IEEE Winnipeg Section


Archive for the ‘Computer and Computational Intelligence Chapter’ Category

Computer and Computational Intelligence Seminar

Thursday, April 25th, 2013



Perception-Based Computing


Thursday, May 2, 2013 from 2:30-3:30 PM


Rm E2-251, EITC (Engineering & Information Technology Complex)
Fort Garry Campus
University of Manitoba


Piotr Wasilewski, Ph.D.
Assistant Professor
Faculty of Mathematics, Computer Science & Mechanics
Warsaw University, Poland


This talk addresses the basic notions of Perception Based Computing (PBC). Perception is characterized by sensory measurements and ability to apply them to reason about satisfiability of complex vague concepts used, such as guards for actions or invariants to be preserved by agents. Such reasoning is often referred as adaptive judgment. Vague concepts can be approximated on the basis of sensory attributes rather than defined exactly. Approximations usually need to be induced by using hierarchical modelling. Computations require interactions between granules of different complexity, such as elementary sensory granules, granules representing components of agent states, or complex granules representing classifiers that approximate concepts.

We base our approach to interactive computations on interactive information systems and rough sets. Such systems can be used for modelling advanced forms of interactions in hierarchical modelling. Unfortunately, discovery of structures for hierarchical modelling is still a challenge. On the other hand, it is often possible to acquire or approximate them from domain knowledge. Given appropriate hierarchical structures, it becomes feasible to perform adaptive judgment, starting from sensory measurements and ending with conclusions about satisfiability degrees of vague target guards. Thus, our main claim is that PBC should enable users (experts, researchers, students) to submit domain knowledge, by means of a dialog. It should be also possible to submit hypotheses about domain knowledge to be checked semi-automatically.

PBC should be designed more like laboratories helping users in their research rather than fully automatic data mining or knowledge discovery toolkit. In particular, further progress in understanding visual perception (as a special area of PBC) might be possible, if it becomes more open for cooperation with experts from neuroscience, psychology, or cognitive science. We anticipate that PBC might become important in many research areas.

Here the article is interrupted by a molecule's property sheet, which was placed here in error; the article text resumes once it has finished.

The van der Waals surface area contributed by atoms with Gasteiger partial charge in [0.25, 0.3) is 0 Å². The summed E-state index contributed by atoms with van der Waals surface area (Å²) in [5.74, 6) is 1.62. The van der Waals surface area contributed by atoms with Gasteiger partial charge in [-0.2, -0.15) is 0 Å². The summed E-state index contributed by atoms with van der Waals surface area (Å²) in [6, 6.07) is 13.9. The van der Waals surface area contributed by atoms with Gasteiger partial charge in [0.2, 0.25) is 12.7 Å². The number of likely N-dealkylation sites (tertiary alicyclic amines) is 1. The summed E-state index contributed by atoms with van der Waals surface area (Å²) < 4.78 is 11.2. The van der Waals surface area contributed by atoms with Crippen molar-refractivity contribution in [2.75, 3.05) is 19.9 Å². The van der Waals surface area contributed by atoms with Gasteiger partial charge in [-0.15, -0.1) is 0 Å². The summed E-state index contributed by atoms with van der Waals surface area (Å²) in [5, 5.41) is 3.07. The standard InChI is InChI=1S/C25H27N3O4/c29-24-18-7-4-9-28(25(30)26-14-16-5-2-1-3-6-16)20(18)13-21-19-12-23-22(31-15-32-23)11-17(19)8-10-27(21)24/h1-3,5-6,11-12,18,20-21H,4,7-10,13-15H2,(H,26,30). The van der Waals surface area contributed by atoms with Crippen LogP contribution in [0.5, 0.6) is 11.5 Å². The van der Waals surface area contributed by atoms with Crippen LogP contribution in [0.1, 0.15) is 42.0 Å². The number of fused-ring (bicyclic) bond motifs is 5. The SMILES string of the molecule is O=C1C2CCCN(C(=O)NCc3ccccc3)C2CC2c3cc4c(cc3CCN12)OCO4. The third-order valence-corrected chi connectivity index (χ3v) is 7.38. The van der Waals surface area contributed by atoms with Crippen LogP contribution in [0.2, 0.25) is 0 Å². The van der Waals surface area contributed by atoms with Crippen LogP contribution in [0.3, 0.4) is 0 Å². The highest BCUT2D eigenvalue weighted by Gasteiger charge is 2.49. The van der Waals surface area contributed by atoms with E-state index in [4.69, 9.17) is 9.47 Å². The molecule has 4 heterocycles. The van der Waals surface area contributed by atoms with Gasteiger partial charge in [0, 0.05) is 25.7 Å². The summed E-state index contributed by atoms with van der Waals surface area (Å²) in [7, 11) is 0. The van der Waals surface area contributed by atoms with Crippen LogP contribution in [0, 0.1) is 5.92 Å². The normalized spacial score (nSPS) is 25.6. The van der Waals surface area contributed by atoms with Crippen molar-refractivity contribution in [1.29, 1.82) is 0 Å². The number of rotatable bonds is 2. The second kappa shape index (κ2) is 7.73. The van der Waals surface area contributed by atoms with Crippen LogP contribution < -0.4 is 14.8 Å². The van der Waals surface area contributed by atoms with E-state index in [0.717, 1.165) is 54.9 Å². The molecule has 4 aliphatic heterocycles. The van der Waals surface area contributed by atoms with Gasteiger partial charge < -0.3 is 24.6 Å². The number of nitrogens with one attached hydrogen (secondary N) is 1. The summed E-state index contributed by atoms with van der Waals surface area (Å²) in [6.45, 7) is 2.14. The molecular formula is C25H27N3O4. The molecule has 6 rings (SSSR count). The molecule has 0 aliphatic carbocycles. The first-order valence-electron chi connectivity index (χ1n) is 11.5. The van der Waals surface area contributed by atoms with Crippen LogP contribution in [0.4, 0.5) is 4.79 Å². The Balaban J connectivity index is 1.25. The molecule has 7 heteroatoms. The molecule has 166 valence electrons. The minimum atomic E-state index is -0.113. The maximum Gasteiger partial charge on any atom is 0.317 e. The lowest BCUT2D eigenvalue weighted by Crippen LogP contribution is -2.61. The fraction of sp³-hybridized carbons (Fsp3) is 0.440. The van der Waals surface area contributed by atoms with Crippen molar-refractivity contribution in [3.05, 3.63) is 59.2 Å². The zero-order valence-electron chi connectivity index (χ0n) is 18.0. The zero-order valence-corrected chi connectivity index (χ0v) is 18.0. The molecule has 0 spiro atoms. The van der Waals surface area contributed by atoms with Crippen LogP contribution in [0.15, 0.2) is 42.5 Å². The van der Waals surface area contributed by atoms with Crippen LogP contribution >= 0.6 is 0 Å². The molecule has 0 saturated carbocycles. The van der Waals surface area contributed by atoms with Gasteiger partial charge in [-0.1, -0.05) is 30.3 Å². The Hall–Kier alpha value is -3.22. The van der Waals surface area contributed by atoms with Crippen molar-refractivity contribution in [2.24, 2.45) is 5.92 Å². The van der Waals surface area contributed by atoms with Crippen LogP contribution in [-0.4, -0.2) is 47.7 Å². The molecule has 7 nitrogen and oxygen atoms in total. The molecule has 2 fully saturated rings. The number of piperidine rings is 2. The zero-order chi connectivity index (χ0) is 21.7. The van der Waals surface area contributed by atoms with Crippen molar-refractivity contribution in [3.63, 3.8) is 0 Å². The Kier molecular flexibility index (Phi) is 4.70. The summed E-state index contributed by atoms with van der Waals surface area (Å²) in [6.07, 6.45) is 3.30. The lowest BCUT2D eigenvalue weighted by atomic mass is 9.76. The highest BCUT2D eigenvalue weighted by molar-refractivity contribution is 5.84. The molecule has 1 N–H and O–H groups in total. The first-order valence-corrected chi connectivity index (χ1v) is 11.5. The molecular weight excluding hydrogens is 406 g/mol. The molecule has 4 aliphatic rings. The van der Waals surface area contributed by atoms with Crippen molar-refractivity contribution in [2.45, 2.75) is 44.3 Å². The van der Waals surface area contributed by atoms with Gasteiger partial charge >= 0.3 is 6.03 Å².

Speaker Bio:

Dr. Piotr Wasilewski received his PhD in mathematical logic from Jagiellonian University, Krakow, Poland in 2005. In 2009, he received his PhD in cognitive psychology from Warsaw University. During 2009/2010, he was a Post Doctoral Fellow at the Department of Electrical and Computer Engineering, University of Manitoba, Canada. From 2010 he has been an Assistant Professor at the Faculty of Mathematics, Computer Science and Mechanics, Warsaw University. Piotr Wasilewski is (co)author of 28 scientific publications.

His areas of interests include perception based computing, interactive granular computing, soft computing methods and application such as rough set theory and formal concept analysis, reasoning with incomplete information, approximate reasoning, wisdom technology, adaptive and autonomous systems, human-computer interaction, cognitive science, intelligent systems, knowledge discovery and data mining. He served on Program Committees of several international conferences. He is a reviewer for several scientific journals, and serves as an expert in the field of computer science for the Polish National Science Centre.


Free, All are welcome.



For questions or more information contact Witold Kinsner at 474-6490.

Winnipeg International Space Apps Challenge

Tuesday, February 12th, 2013

2013_04_20_spaceappsThe Winnipeg International Space Apps Challenge will take place on April 20-21, 2013 at the University of Manitoba. In this event, UMSATS is partnering with NASA to participate in a 48hr hackathon to solve problems with people from all over the world. Go to for details.

There are four major categories of challenges:

  • Software – APIs, databases, and other tools for managing data collected from space
  • Open Hardware – technologies for space exploration
  • Citizen Science – why we explore space presentations
  • Data Visualization – visualizing data already collected by others


This event is free and open to anyone ages 16+. The top two solutions will receive prizes and be entered into the worldwide competition where they will be judged by a panel of NASA judges.

For more information please contact Dario Schor at

Basic Amateur Radio Course

Tuesday, January 29th, 2013


Course Title:

Radio Course on Regulations, Theory & Practice for Basic Radio Certificate Qualifications

Course Dates & Times:

  • Session #1. February 2, 2013
    (once a week, Saturday morning at 10:30 AM, one and a half hours)
  • Session #2. February 9 (10:30 AM)
  • Session #3. February 9 (12:30 AM)
  • Session #4. March 2 (10:30 AM)
  • Session #5. March 9 (10:30 AM)
  • Session #6. March 16 (10:30 AM)
  • Session #7. March 23 (10:30 AM)
  • Optional Session #8. April 6, 2013 (Exam)


Room E2-350, EITC (University of Manitoba, Fort Garry Campus)

Course Instructor:

W. Kinsner, PhD, PEng, VE4WK
Accredited Examiner, Industry Canada

Course Organizers:

  • UMARS (University of Manitoba Amateur Radio Society)